Season of shoveling


by Ben McLeod, sports

While living in Chicago in 2005, I slipped on a patch of ice while walking home late at night. I’m a Minnesotan, so I just picked myself up, and walked home. Because that’s what Minnesotans do when we slip on the ice. Walk it off. I walked four blocks, down two flights of stairs to the El stop, rode four miles, walked up two flights, walked three more blocks, and up the three flights of stairs to my apartment. My back felt a little bit sore, but I’m a Minnesotan, and it was just some ice. I walked it off.

The next morning I could hardly move. After spending 30 minutes trying to put on shoes, I finally gave in and called an ambulance. The door to my building was locked, however, so I spent a memorable 45 minutes creeping down the three flights of stairs to the sidewalk. I didn’t cry, though. Don’t let anyone tell you otherwise. I’m a Minnesotan.

At the emergency room, I was informed that I had broken two vertebra. While I was waiting for the ambulance to transport me to another hospital, they stuck some needles in my arm and turned on the TV, so I could watch in dreamy slow motion as the Chicago Bears beat the Packers. I don’t remember much of the game, but I don’t remember a lot of things from that week.

Months later, an associate finally convinced me to call a personal injury lawyer. I didn’t want to make a fuss (I’m a Minnesotan), but the medical bills were piling up and I was having trouble adapting to life with a bad back. When I finally spoke to the lawyer, he explained to me the reasons why I didn’t have a case. I was alone when it happened, I didn’t call an ambulance at the scene, and crucially, the property owner abutting the sidewalk where I fell hadn’t even tried to clear the snow from their walks.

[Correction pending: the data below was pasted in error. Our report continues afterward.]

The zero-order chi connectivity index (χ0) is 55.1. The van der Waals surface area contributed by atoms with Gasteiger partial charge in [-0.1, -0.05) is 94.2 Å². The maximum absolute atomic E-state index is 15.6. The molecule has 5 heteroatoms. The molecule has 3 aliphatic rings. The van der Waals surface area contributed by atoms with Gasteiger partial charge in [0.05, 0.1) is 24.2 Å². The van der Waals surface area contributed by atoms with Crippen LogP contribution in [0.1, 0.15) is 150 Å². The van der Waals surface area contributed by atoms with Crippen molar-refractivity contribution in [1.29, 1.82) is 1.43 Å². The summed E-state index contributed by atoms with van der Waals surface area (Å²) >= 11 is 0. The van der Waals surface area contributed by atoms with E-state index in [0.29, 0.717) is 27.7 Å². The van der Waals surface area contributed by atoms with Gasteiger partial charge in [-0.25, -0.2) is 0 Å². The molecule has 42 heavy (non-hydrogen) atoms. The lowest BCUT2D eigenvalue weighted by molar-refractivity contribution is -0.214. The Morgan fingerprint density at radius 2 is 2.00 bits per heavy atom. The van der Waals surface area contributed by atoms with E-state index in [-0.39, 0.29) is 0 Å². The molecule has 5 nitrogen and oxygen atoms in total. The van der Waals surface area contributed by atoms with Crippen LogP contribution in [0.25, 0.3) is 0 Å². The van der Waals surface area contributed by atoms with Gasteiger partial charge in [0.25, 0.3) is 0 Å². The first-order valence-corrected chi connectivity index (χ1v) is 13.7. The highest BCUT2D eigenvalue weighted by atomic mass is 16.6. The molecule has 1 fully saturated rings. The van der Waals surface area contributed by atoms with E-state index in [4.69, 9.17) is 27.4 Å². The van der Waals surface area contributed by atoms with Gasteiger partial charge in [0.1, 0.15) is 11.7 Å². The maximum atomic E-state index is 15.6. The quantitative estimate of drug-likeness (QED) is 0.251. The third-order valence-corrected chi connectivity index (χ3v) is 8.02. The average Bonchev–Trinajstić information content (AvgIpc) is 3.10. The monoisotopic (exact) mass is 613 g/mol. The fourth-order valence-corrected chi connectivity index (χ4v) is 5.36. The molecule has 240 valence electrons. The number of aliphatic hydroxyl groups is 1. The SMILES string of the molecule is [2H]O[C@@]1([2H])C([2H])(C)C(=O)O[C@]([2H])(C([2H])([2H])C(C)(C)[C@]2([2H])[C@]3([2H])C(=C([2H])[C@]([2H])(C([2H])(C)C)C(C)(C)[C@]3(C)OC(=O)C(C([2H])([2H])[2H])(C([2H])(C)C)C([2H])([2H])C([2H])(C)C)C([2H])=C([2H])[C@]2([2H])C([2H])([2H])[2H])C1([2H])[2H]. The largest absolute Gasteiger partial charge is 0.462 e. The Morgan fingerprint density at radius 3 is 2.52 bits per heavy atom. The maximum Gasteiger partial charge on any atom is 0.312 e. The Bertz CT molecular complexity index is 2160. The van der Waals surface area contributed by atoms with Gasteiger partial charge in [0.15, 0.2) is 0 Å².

This was an arcane and ridiculous point of Chicago law: if you make an effort to clear your walks, and someone slips and hurts themselves, you are liable. You knew the walks needed shoveling, and you didn’t do a good job, and someone got hurt. However, if you decided to entirely neglect your sidewalks, and leave pedestrians and the integrity of their skeletal structure to chance, well, then you weren’t responsible at all. (I believe this particular law has finally been amended.)

This was, and remains, complete insanity to my ears. I’m a Minnesotan! I shoveled walks all over Winona throughout my childhood, including my own. In my time in Michigan and Chicago, I voluntarily shoveled the walks at the rental properties where I lived. Heck, I usually shoveled the sides, stairs and back walks as well. Sometimes I did the neighbors’ walks for them. I’m a Minnesotan! It’s what we do!

I was incredulous. I asked the lawyer, “Are you kidding? If somebody neglects to clear the snow in front of their homes and someone else gets hurt, they get off scot-free, while someone who makes the effort can be penalized? That’s insane! I’m from Minnesota! We know snow! Minnesotans would never stand for this nonsense!”

Snow is already starting to fall in Winona today as we send the paper to press. I don’t need to be worried, however, because here, we have all slipped on the ice, and we’ve all shoveled our share (or more) of snow. Nobody would be so rude and neglectful to their neighbors as to totally ignore the danger posed by slick, icy, treacherous sidewalks. We’re Minnesotans!



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